I'm not sure how much I should be blogging about this conference, given that the DCC ran it, and I chaired quite a few sessions etc. But since I've got the scrappy notes, I may try to turn some of them into blog posts. I've spotted blog postings from Kevin Ashley on da blog, and Cameron Neylon on Science in the Open, so far.
Excellent keynote from David Porteous, articulate and passionate supporter of the major “Generation Scotland” volunteer-family-based study of Scottish Health (notoriously variable, linked to money, diet, and smoking, and in some areas notoriously poor). Some interesting demographic images based on Scottish demography 1911, 1951, 2001 and projected to 2031, show the population getting older as we know. It’s not only the increasing tax burden on a decreasing proportion of workers, but also the rise of chronic disease. The fantastically-named Grim Reaper’s Road Map of Mortality shows the very unequal distribution, with particular black spots in Glasgow. About half of these effects are “nurture” and about half are “nature”, but really it’s about the interplay between them.
He spoke next about genetics, sequencing and screening. Genome sequencing took 13 years and cost $3B, now a few weeks and $500K, next year down to a few $K? Moving to a system where we hope to identify individuals at risk, start health surveillance, understand the genetic effects and target rational drug development, we hope reducing bad reactions to drugs.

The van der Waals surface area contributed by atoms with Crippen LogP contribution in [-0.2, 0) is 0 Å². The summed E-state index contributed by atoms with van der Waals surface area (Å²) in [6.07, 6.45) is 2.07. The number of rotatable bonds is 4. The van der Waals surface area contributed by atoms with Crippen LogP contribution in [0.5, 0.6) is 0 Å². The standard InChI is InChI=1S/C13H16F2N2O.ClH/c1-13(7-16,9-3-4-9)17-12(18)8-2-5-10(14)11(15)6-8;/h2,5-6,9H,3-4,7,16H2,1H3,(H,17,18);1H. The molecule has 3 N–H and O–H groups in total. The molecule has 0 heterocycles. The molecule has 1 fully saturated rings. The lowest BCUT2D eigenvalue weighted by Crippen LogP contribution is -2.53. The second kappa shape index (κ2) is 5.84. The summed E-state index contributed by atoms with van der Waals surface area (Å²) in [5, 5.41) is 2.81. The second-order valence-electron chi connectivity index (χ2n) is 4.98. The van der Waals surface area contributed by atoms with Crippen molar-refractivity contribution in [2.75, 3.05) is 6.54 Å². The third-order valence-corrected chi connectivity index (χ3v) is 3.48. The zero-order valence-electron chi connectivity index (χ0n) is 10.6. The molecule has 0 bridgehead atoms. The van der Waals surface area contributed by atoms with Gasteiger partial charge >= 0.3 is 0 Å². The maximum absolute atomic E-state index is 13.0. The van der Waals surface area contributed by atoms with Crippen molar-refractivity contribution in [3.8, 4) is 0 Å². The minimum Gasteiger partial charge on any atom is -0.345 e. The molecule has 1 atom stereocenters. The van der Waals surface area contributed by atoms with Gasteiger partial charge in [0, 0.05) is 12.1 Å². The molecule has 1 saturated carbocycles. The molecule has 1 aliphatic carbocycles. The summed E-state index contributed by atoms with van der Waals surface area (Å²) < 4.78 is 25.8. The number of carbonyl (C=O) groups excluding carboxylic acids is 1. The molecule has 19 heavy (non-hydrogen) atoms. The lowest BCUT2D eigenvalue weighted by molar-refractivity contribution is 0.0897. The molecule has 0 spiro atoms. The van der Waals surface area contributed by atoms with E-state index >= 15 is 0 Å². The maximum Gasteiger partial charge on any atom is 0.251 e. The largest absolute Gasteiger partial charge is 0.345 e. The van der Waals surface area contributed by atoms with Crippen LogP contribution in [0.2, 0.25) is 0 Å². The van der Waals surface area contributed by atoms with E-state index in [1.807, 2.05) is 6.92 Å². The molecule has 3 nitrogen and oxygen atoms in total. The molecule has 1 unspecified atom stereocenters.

Because of population stability, the health and aging characteristics, and a few legal and practical issues (such as cradle-to-grave health records), it turns out that Scotland is particularly suited to this kind of study. Generation Scotland is a volunteer, family-based study (illustration from the Broons!). There are Centres in Edinburgh, Glasgow, Dundee, Aberdeen; no-one should be more than an hour’s travel away etc. Major emphasis on data collection, curation and integration through an integrated laboratory management system, in turn linking to the health service and its records. Major emphasis on security and privacy. Consent is open consent (rather than informed consent), but all have a right to withdraw from the study, and must be able to withdraw any future use of their data (only 2 out of nearly 14,000 have withdrawn so far!).
This wasn’t a talk about the details of curation, but it was an inspiring example of why we care about our data, and how, when the benefits are great enough and the planning and careful preparation are good enough, even major legal obstacles can be overcome.